As I said earlier, this isn't revolutionary. This is completely normal in New York these days. The same goes for Paris, Holland, Denmark, Berlin, Frankfurt, Zurich, Geneva. But for some reason London is years and years behind the rest of the world.

London has a choice. More motor traffic, more congestion, more dangerous streets, more conflict between people in motor vehicles and on bicycles. Or it can calm the whole thing down and give people a proper chance to cycle and walk instead of drive everywhere (remember even TfL states the majority of car trips in outer London are less than 2 miles and easily cyclable if the streets weren't so anti-cycling). It could follow New York where streets are being designed exactly like this. Rather than giving Londoners some Cycle Super Highways that are filled with parked cars and nerve-shattering junctions, Mayor could start to show people it's genuinely safe and easy to use a bike through central London.

Last week Peter Hendy, Transport Commissioner for London spoke at a conference where he declared Boris's ambition of increasing cycling rates by 400% to 2026 were "very ambitious"

I think Boris's cycling revolution is 'very ambitious' because TfL doesn't want it to happen. I think Boris needs to get a grip on TfL and deliver on his manifesto promise to cycling. Either that or we need a new Mayor. Simple as that, really.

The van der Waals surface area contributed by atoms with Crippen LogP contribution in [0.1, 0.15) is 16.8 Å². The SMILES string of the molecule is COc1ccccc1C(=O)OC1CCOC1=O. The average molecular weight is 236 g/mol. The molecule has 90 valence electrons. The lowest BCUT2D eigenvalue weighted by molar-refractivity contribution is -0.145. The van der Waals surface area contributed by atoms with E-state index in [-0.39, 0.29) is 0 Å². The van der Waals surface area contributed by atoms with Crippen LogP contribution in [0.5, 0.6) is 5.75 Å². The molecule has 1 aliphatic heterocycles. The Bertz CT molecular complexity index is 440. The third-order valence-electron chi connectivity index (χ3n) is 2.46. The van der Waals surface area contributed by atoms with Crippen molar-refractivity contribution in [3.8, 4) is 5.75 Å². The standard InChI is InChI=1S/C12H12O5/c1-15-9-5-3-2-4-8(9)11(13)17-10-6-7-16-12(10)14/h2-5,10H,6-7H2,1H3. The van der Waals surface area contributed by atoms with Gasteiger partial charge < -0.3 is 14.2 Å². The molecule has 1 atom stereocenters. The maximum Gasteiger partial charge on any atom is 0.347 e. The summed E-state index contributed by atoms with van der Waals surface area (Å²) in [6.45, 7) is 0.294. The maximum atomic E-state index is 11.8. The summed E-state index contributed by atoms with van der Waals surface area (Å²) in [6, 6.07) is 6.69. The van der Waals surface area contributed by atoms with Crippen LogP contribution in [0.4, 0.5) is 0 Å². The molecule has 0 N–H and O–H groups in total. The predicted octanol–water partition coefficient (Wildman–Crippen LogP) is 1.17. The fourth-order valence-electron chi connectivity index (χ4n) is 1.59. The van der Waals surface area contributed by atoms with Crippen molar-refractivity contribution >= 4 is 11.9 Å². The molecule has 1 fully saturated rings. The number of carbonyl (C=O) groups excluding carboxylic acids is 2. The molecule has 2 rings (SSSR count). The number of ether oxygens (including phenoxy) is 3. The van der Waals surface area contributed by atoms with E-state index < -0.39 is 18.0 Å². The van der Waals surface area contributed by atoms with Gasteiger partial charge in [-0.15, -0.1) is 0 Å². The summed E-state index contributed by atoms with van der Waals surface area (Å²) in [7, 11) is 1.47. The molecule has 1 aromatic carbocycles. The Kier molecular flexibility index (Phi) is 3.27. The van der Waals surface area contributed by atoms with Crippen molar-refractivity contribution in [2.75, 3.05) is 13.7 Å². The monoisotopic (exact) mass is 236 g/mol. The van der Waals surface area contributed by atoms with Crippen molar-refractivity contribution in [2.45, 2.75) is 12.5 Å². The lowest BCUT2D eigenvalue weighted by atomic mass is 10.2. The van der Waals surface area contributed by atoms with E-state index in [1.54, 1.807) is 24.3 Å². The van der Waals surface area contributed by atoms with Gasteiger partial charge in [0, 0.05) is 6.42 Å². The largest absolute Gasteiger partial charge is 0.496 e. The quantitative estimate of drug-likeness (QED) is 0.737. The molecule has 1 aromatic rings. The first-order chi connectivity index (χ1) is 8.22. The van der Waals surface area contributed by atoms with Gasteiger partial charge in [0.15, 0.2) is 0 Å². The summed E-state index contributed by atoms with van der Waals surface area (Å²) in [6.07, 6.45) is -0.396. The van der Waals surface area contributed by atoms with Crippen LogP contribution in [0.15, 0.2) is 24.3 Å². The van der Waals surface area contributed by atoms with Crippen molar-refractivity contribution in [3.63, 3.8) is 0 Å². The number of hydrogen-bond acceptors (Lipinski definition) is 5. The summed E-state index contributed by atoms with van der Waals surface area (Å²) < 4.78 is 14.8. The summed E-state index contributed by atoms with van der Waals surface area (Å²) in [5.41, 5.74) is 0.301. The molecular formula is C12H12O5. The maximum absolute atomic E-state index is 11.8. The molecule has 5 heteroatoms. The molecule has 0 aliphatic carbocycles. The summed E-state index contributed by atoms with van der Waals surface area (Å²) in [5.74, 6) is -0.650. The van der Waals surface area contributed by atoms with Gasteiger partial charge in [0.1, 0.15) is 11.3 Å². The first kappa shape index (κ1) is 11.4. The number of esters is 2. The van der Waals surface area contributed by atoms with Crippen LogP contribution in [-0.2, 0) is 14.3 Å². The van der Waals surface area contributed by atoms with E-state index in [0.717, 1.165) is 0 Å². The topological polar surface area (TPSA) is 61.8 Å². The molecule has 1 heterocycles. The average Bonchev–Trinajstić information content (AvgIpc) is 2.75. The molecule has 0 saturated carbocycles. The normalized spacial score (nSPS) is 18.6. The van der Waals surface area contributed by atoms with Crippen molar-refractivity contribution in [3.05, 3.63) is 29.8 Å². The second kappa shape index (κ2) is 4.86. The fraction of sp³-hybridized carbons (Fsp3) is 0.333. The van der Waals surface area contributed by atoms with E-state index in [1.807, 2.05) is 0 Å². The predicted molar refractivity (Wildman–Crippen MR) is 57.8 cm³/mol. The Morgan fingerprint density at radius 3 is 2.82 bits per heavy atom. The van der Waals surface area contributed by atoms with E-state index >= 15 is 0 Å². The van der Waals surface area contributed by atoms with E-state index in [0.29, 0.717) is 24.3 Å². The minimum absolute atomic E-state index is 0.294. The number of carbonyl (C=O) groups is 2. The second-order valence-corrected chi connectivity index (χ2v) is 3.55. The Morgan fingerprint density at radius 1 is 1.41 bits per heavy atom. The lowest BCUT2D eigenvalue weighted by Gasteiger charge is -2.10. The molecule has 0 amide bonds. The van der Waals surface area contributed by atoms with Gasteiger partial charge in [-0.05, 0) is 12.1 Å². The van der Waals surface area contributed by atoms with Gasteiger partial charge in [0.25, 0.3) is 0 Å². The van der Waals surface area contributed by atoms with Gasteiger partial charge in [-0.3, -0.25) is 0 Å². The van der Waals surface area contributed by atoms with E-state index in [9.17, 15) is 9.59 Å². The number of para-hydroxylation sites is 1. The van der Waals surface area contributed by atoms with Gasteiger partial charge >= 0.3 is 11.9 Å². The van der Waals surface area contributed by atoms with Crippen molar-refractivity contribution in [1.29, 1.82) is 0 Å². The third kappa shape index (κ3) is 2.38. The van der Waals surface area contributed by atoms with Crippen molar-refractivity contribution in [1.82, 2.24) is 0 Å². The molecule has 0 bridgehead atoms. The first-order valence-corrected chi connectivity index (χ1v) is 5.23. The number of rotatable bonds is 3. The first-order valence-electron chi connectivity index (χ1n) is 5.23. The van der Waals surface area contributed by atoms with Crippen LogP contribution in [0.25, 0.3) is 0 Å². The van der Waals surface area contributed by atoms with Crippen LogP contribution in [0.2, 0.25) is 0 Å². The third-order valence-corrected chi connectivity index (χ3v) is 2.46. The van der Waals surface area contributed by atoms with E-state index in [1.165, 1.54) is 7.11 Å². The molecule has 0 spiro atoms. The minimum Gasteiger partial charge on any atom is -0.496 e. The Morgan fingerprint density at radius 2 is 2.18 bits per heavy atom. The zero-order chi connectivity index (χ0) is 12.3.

If you think cycling and walking deserve better in London, please join us on Wednesday evening. Several London politicians have committed to join us as well. Blackfriars Bridge, southern end. 5.45pm, October 12th. 


  1. If this can be built, it's an advance for London. It should not be seen as particularly ambitious, though.

    It's a mistake to say that this would be normal in "Holland". Maybe this might have been normal thirty years ago. However, today, in the Netherlands, you wouldn't expect to see on-road cycle lanes and advance stop boxes on roads with such a lot of cars. Designs have moved on a long way from this.

    That's why I say it shouldn't be seen as particularly ambitious. This type of thing is a starting-point for better infrastructure, not an end-point.